Mary Lou Craig’s Dublin Marathon dream comes to a shuddering halt for now

Craig was holding out hope of securing a ‘return’ entry having embraced running during lockdown

Mary Lou Craig at the crossroads at Glencullen in south county Dublin after one of her daily runs.

These are increasingly conflicting times for the psyche of runners everywhere. More reason and motivation than ever to go running, only less hope and opportunity of an actual race, and Mary Lou Craig has been caught cleanly in between.

With the 2020 Dublin Marathon now joining the list of running events cancelled in the face of Covid-19 – along with most park runs, charity runs and old fashioned fun runs – it could be a while before any starting gun is fired again: at least in the mass participation races of increasing mass appeal.

For Craig, this year’s Dublin Marathon is now officially off her running list too. Her husband Vernon ran last October, thereby guaranteeing his place among the original 25,000 entries for this October’s race, now postponed into 2021, and she was still holding out hope of securing one of the ‘return’ entries in July: everything about her running diary of late suggested this should be the year.

“I always felt I had to try one marathon, and I’d been saying it over the last few years, that this year I had to do Dublin,” she says. “So I entered this year, in the lottery, was waiting on the return entries. Vernon has run Dublin four times already, and got straight in again, and he’s properly disappointed. First thing he said to me this morning was ‘that’s it, it’s officially gone’, because we knew it was doubtful.”


In the meantime her renewed motivation for running has been in near direct proportion to the onset of the global pandemic. Like a lot of people, it's provided both the time and the need to get out most days, and everything about the benefits are returned in equal abundance – especially as she lives within a hundred metres from the crossroads at Glencullen.

At just under 1,000 feet it's not exactly high altitude, but Glencullen is the highest village in Dublin by some distance, perched on the border of the Dublin-Wicklow Mountains, and running up the surrounding peaks of Three Rock Mountain and Tibradden can sometimes make it feel a little like the Great Rift Valley.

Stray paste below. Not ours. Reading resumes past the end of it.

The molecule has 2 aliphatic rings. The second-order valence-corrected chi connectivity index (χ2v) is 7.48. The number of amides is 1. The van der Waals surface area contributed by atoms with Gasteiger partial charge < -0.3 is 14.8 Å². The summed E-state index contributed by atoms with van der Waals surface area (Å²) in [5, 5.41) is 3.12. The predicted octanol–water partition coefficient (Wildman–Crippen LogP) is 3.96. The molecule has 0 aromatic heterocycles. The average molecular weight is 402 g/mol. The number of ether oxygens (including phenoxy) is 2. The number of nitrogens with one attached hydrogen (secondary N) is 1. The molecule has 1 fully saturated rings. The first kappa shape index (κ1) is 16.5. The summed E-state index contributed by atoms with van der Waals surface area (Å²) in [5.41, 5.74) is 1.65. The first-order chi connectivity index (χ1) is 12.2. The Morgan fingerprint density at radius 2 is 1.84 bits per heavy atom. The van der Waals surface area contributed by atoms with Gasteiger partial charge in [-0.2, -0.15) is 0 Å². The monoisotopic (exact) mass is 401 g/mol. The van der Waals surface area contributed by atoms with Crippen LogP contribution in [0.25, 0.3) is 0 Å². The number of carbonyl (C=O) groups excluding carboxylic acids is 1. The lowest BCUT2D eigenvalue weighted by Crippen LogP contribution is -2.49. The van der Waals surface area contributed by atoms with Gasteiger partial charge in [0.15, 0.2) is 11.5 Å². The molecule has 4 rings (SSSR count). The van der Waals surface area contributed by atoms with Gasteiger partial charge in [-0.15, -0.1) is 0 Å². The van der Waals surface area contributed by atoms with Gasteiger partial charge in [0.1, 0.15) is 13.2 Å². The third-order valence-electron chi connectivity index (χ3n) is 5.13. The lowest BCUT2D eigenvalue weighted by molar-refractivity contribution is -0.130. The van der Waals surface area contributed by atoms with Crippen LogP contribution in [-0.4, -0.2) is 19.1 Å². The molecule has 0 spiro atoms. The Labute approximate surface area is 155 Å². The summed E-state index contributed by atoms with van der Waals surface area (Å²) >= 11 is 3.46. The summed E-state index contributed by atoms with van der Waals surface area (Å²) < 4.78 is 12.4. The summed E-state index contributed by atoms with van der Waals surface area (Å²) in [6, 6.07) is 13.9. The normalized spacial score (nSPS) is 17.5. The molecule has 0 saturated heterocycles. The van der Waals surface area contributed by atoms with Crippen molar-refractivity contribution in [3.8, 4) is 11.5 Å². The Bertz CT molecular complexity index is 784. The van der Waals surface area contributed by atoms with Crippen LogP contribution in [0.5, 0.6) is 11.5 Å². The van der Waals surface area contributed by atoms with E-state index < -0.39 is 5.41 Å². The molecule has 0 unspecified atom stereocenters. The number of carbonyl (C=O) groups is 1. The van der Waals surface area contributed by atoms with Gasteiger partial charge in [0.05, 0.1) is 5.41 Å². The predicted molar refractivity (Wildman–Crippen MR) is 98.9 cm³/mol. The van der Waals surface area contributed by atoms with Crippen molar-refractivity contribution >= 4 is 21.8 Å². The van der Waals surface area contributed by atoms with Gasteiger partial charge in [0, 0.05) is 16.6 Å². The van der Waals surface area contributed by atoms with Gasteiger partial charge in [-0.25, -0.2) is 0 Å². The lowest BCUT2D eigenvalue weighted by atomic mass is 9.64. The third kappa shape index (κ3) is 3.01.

“Once the Covid-19 situation started, then the lockdown began, I just got more and more into running, just got the itch. Once you start to get fit, it becomes easier. And the more I’ve been running, the more I’ve been thinking I was able for Dublin this year. My limit used to be around 10km, and now I’m up to 15km, and pretty comfortable at that.

“You’re running along, you’re not in a hurry to go anywhere. Normally, you’d be thinking ‘I’ve got to be home’ or ‘I’ve got to pick up the kids’. That’s gone, so I’m finding it far more enjoyable, more relaxed .”

At 46, she may only now be coming into her running prime, although there was some running in her family: in the late 1980s, both her older brothers, Brian and Séamus Donohue, went on running scholarships to the US, to the University of Texas and Charlotte, North Carolina.

“After we had our first child Lily-Mae, who is now 16 going on 17, I decided to start back. I ran up as far as the crossroads and back, and I was in bits. After that I ran the women’s mini-marathon, around 2006, in around 58 minutes. After our second child Isabella was born, I ran the Dublin Half Marathon, in 2012 in 1:58.

“I’ve gone a bit crazy, over 107km last week, 106km the week before. Some of that might be walking, with some friends, but sometimes twice a day, morning and evening.”

With two elderly parents living locally, the necessity of the lockdown was never once questioned, and no matter what the distance the running was always a release: “We’re getting on great at home, but you need your time. On Sunday I was actually thinking of taking a complete break, but really missed it, so by 5 o’clock I was out on the hills again, I just needed to get out.”

Unlike most people, the extension in the exercise radius from 2km to 5km made no difference: left, right or straight through the crossroads it only meant more hills, also opening up more of the Glencullen Adventure Park (GAP), which also serves as the entrance to the Dublin Mountain Way and the endless hilly terrain around the face of Three Rock Mountain.

“Because very little of my running is actually on the road, I think that helps prevent any injury as well, and I knew where each trail goes to add an extra 1km, or 2km. But there’s no avoiding the hills around here. We also had a challenge on a local WhatsApp Group, Gaelic for Mums, to run a marathon, 42km, in three and a half weeks. I ended up running 342km. Breathing is very important on the hills too. Don’t gasp, control it, and take deeper breaths. I was talking to my brother recently, and he said there must be a bit of the Kenyan in me.”

Ian O'Riordan

Ian O'Riordan

Ian O'Riordan is an Irish Times sports journalist writing on athletics